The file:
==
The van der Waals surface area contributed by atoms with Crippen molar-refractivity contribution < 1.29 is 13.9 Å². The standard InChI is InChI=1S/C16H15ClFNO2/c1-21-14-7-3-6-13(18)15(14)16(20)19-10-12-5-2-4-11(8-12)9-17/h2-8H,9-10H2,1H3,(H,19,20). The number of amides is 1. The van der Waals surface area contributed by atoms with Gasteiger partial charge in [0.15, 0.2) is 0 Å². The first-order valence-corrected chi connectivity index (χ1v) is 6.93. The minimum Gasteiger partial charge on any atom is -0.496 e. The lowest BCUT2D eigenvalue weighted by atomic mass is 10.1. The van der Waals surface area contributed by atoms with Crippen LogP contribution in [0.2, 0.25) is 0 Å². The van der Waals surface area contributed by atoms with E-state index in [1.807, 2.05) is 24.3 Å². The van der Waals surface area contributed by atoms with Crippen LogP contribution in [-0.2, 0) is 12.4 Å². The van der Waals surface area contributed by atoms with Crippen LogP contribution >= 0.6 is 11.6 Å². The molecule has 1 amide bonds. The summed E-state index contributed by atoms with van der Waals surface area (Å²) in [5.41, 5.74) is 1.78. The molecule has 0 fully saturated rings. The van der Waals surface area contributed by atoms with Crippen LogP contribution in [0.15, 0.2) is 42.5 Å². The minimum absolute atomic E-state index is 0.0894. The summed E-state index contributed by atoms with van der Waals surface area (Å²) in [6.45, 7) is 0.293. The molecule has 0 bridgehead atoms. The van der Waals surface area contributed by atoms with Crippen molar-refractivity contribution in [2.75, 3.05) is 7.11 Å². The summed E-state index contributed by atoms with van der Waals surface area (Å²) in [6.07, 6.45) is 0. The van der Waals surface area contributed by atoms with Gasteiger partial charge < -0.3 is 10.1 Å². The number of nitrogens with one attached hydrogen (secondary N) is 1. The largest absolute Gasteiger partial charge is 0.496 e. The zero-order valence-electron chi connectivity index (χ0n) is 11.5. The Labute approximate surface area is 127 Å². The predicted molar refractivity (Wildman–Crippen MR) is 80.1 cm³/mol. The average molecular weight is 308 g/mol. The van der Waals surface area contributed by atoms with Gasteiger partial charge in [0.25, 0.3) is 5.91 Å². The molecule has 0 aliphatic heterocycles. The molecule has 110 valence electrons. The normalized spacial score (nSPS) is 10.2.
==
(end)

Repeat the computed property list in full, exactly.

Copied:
The van der Waals surface area contributed by atoms with Crippen molar-refractivity contribution < 1.29 is 13.9 Å². The standard InChI is InChI=1S/C16H15ClFNO2/c1-21-14-7-3-6-13(18)15(14)16(20)19-10-12-5-2-4-11(8-12)9-17/h2-8H,9-10H2,1H3,(H,19,20). The number of amides is 1. The van der Waals surface area contributed by atoms with Gasteiger partial charge in [0.15, 0.2) is 0 Å². The first-order valence-corrected chi connectivity index (χ1v) is 6.93. The minimum Gasteiger partial charge on any atom is -0.496 e. The lowest BCUT2D eigenvalue weighted by atomic mass is 10.1. The van der Waals surface area contributed by atoms with Crippen LogP contribution in [0.2, 0.25) is 0 Å². The van der Waals surface area contributed by atoms with E-state index in [1.807, 2.05) is 24.3 Å². The van der Waals surface area contributed by atoms with Crippen LogP contribution in [-0.2, 0) is 12.4 Å². The van der Waals surface area contributed by atoms with Crippen LogP contribution >= 0.6 is 11.6 Å². The molecule has 1 amide bonds. The summed E-state index contributed by atoms with van der Waals surface area (Å²) in [5.41, 5.74) is 1.78. The molecule has 0 fully saturated rings. The van der Waals surface area contributed by atoms with Crippen LogP contribution in [0.15, 0.2) is 42.5 Å². The minimum absolute atomic E-state index is 0.0894. The summed E-state index contributed by atoms with van der Waals surface area (Å²) in [6.45, 7) is 0.293. The molecule has 0 bridgehead atoms. The van der Waals surface area contributed by atoms with Crippen molar-refractivity contribution in [2.75, 3.05) is 7.11 Å². The summed E-state index contributed by atoms with van der Waals surface area (Å²) in [6.07, 6.45) is 0. The van der Waals surface area contributed by atoms with Gasteiger partial charge < -0.3 is 10.1 Å². The number of nitrogens with one attached hydrogen (secondary N) is 1. The largest absolute Gasteiger partial charge is 0.496 e. The zero-order valence-electron chi connectivity index (χ0n) is 11.5. The Labute approximate surface area is 127 Å². The predicted molar refractivity (Wildman–Crippen MR) is 80.1 cm³/mol. The average molecular weight is 308 g/mol. The van der Waals surface area contributed by atoms with Gasteiger partial charge in [0.25, 0.3) is 5.91 Å². The molecule has 0 aliphatic heterocycles. The molecule has 110 valence electrons. The normalized spacial score (nSPS) is 10.2.